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Deadly Highway 17 Laurel Curve to Get Temporary Concrete Barrier

Caltrans plans to install median concrete protector on Thursday, work may take a couple of days to complete.

Caltrans officials announced today they will begin installing a temporary concrete median barrier along the deadly section of the roadway this Thursday.

Caltrans traffic safety officials will then evaluate the effectiveness of the barrier in reducing accidents and further study other safety improvements at what is commonly called Laurel Curve, a windy and dangerous section of the highway that's often driven by motorists beyond its 55 mph limit.

The Laurel Road exit near the scene of the deadly crash that occurred Friday is located south of Scotts Valley and about 12 miles south of Los Gatos' main entrance to the freeway.

In addition, Caltrans officials said they plan to install experimental high-friction pavement treatment to the highway's surface in that location along with warning signs at Laurel Curve.

The sharp curve is considered the bloodiest of the two-lane treacherous highway. According to CHP data, the prevalence of crashes in this section, which takes motorist from Los Gatos to Santa Cruz, is one of the highest.

Department of Transportation spokeswoman Susan Cruz asked for motorists to drive carefully along the Highway 17 corridor, especially during the remaining weeks of the wet weather season.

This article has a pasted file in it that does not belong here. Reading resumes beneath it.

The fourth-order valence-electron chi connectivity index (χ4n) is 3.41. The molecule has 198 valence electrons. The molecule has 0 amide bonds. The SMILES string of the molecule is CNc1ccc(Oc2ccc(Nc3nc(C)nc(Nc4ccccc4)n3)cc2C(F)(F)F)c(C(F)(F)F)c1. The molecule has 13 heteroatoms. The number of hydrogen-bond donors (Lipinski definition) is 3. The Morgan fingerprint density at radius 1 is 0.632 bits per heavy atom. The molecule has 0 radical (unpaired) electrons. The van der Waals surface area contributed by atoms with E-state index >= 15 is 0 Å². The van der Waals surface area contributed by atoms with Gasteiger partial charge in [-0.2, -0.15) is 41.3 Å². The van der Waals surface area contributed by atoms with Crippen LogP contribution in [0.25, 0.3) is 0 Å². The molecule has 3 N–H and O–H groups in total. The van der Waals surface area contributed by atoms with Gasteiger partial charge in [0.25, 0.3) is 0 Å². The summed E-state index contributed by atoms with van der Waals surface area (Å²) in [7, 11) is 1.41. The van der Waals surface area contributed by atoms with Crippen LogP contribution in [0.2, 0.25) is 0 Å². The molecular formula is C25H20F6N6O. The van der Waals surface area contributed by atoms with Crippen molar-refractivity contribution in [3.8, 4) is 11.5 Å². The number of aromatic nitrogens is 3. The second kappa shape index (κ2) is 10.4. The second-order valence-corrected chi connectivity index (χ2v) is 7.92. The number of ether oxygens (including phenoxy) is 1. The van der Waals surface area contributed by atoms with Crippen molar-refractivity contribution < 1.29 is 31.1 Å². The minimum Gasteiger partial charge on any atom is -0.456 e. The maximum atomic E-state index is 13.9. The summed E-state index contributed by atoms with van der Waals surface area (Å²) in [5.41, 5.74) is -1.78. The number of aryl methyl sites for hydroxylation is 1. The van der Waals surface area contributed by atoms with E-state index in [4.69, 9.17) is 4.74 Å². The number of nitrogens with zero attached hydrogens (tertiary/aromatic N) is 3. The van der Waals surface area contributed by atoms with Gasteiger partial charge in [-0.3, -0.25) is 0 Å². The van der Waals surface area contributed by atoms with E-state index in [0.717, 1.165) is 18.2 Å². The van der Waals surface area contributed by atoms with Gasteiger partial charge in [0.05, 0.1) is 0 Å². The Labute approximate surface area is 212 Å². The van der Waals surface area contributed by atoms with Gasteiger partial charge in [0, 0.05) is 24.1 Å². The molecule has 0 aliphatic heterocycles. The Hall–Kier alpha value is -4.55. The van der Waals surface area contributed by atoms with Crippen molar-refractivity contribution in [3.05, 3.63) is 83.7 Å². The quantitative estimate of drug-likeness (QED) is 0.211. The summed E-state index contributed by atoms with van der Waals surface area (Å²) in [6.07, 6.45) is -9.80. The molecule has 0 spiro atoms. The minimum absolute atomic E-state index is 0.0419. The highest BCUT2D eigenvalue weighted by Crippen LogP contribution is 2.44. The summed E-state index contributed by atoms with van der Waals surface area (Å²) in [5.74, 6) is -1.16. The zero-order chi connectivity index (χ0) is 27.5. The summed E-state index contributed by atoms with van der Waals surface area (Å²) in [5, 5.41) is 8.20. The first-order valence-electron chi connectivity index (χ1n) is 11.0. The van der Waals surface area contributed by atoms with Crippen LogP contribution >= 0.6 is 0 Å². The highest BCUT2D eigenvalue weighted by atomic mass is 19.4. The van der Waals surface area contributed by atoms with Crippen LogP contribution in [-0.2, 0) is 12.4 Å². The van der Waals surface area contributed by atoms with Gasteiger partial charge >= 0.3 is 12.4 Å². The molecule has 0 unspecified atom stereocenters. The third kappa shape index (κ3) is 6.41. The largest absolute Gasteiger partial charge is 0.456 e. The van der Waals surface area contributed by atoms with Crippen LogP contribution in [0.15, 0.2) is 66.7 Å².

Friday's crash was reported at 10:43 a.m., north of Scotts Valley.

The victim, identified as 57-year-old Gerard Wener, of Brentwood, was driving south in a gray 2005 Nissan Altima when he somehow lost control and crossed into northbound traffic, according to the CHP.

The Nissan struck the side of a Chevrolet Suburban and spun around, then hit the front of a Toyota 4Runner, CHP officials said.

The 4Runner then collided with the side of an Acura Integra.

Wener was pronounced dead at the scene, and two adults and a 5-year-old in the 4Runner were injured and were taken to Dominican Hospital in Santa Cruz.

The occupants of the Chevrolet and the Acura were not injured.

The crash shut down northbound Highway 17 and one southbound lane for about three hours.

The CHP is still investigating what caused Wener to lose control but reminded motorists to slow down in inclement weather.

—Bay City News Service contributed to this report

Jesse Ducker March 21, 2012 at 03:01 AM
It's certainly needed. Always thought that was a rough spot of road. Hopefully they can make it work so it's a permanent solution.
Robert Menkemeller March 21, 2012 at 03:20 AM
I agree Jesse, putting up a barrier is surely better than crashing into another car coming the opposite way. Also, I would think it could possibly cause the driver to bounce off, wake up and regain control if possible, minimizing damage. I'm no accident expert though.
Jane Darwin March 21, 2012 at 03:39 AM
Having driven Highway 17 for many years I know the concrete barriers have been a help. Would be even better to get people to slow down and obey the speed limit. But since that is hard to get people to do at least the barrier will help keep people on their side of the road, mostly. I do remember the red corvette that hopped the barrier years ago.
Irene Aida Garza-Ortiz March 21, 2012 at 03:57 AM
I think that we can do all that we can do for the better good. And though some will continue to be careless. It WILL COME AROUND!
Dan Orloff March 21, 2012 at 04:19 AM
A concrete way to save lives. It should not have taken so many years and lives.

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